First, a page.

will do it. He does express his beliefs and is the peace keeper in his family. He is the backbone in his dysfunctional family, with out him; they would probably never talk, or kill each other. I selected this character because I thought that he was the most important person in the novel, from my perspective. I think that Alyosha reminds me of me, in some ways. He is the backbone and mediator in his family, as am I. Also he listens and hears out what the other person has to say before disagreeing, and I do the same thing. Alyosha in the end becomes the new Zosima, which is pretty significant, but he becomes more assured with his beliefs and more confident that he can do well, especially after he helps Grushenka. Alyosha Karamazov is a powerful character, and completely changed the novel; he was the glue in the story. Evaluation This novel makes you think and ponder the hidden meanings in each scene. Through out this novel I have obtained a better understanding of how religion can play such a vital role in peopleâ€™s lives. The novels main point is religion and to have faith in one each other. In every scene the characters contemplate life and or religion, everyone always have thoughtful conversations about life. This novel teaches that for a man to go through life they need something to believe in, whether it is a god or themselves. By having faith in something you have a reason to live life to the fullest, if not you go through life with an attitude that the glass in half empty. In this novel Alyosha lives a full life, because he has both faith in himself to do the right thing and faith in God to guide him. Where Ivan has no faith in himself or in God, he is unsure about his life, so in the end he breaks down. He cannot take his own uncertainty and has a nervous breakdown. So this proves that to have a form to concentrate your energy and life on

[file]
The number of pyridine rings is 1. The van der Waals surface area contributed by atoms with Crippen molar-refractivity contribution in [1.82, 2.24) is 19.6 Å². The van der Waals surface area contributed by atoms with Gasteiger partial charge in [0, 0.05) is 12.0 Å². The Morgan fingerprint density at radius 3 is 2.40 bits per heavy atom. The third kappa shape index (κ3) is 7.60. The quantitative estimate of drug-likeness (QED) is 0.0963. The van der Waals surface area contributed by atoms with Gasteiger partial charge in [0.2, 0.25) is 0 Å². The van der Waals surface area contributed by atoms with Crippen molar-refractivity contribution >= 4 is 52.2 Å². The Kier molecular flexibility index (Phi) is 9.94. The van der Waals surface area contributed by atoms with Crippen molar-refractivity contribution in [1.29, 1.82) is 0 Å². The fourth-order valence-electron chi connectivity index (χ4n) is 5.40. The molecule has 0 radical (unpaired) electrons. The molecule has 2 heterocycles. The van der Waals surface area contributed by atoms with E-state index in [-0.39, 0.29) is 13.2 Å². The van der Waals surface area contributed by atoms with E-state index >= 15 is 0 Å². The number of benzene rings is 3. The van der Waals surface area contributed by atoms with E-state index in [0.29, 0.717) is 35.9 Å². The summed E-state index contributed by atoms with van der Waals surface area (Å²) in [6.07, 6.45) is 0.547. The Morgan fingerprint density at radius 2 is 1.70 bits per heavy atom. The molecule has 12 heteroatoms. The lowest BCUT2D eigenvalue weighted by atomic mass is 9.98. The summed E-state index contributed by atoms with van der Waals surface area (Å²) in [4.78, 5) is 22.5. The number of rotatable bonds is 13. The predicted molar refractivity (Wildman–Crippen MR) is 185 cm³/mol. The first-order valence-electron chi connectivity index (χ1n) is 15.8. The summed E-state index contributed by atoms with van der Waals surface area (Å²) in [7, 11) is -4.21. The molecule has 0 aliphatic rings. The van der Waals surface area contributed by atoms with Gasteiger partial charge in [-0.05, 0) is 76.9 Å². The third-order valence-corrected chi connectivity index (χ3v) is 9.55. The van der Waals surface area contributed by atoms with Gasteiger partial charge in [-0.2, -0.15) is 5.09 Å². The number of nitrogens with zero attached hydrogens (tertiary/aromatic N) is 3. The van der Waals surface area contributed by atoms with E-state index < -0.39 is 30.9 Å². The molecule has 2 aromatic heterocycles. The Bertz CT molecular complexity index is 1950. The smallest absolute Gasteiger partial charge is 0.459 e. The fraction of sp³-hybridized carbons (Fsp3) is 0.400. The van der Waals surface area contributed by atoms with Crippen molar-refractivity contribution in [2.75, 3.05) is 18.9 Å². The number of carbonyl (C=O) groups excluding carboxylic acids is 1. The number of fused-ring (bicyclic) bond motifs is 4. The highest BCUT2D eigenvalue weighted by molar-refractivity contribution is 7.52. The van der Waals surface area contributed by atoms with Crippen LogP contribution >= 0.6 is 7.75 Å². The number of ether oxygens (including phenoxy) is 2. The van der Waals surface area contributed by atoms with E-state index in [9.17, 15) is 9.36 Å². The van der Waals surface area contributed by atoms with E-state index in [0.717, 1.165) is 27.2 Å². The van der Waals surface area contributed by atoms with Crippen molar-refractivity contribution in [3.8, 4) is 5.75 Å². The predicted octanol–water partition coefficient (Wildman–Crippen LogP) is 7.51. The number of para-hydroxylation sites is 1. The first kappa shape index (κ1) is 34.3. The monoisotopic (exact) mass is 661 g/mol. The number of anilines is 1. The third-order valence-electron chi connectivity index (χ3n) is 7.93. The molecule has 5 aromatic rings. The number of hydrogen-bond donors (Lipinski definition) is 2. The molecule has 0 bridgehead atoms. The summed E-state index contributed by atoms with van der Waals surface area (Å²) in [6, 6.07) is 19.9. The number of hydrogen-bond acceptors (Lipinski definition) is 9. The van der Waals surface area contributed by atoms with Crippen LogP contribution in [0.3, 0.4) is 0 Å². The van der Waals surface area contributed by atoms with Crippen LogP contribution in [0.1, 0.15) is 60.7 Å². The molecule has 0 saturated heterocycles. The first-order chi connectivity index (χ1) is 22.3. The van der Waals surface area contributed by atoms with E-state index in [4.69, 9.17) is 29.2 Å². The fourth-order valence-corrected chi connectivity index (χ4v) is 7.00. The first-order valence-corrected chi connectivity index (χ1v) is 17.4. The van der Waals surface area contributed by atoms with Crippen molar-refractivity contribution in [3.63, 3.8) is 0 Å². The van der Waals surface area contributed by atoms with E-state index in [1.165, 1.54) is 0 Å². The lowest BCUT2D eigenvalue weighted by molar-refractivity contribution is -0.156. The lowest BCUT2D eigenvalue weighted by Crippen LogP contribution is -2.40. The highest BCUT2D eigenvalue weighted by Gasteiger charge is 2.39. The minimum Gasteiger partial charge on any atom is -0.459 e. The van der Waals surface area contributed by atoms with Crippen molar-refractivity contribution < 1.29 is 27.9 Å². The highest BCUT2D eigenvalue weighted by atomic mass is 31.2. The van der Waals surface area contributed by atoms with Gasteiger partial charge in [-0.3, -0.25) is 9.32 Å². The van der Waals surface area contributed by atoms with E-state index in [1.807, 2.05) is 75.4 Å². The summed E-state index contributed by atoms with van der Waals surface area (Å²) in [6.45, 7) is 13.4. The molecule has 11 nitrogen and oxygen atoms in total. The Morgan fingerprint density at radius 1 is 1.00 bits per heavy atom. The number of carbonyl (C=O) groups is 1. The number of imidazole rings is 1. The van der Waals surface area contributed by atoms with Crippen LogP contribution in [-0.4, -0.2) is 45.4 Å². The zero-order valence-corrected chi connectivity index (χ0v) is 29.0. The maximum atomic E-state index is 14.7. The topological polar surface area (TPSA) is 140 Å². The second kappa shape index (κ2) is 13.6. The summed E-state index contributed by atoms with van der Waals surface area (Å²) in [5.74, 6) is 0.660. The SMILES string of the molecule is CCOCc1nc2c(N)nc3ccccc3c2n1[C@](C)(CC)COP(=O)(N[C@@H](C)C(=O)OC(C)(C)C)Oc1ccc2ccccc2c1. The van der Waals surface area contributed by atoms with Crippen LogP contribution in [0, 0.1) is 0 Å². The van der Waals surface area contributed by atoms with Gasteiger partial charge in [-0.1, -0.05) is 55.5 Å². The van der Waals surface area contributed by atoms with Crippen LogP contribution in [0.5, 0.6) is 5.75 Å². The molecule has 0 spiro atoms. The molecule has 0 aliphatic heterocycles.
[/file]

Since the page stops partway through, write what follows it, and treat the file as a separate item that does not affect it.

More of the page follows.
God or in yourself you are much more likely to fail. I think that this lesson is important because it can help you focus your own goals much better, and to think about yourself and to become confident in what you do and your decisions. This novel does not really compare to my life personally, but parts I can connect to my experiences. For example the love triangle between Fyodor, Dmitri, and Grushenka, reminds me of any popular movie, television show, or book. The only twist is that it is a father and a son competing for Grushenka. It does remind me of a cops episode, where a mother-in-law and daughter-in-law were having an affair. Also the trial reminds me of any trail where the person is on trial even though they are truly innocent; and there is very little evidence, but it points that the person is guilty. Some really small sections in the novel remind me of my life though, such as Alyosha being embarrassed by his father, that happens to me quite frequency. I think that Alyosha and I have quite a bit in common. Like I said earlier, we are the backbone in our families, and are good listeners, but still voice our opinions. I think for the most part I would have acted the same, because I do much of the same today, especially with my family, but I am not that religious, so some aspects would have been different. But for the most part I think if I was Alyosha the book would have ended the same way. I was pleased with the ending. I do not think that I would have changed the ending, but the death of Ilyusha was regrettable and Iâ€™m not sure if it was necessary for the out come of the story. I think that would be the only change in the story, but other then that I liked it.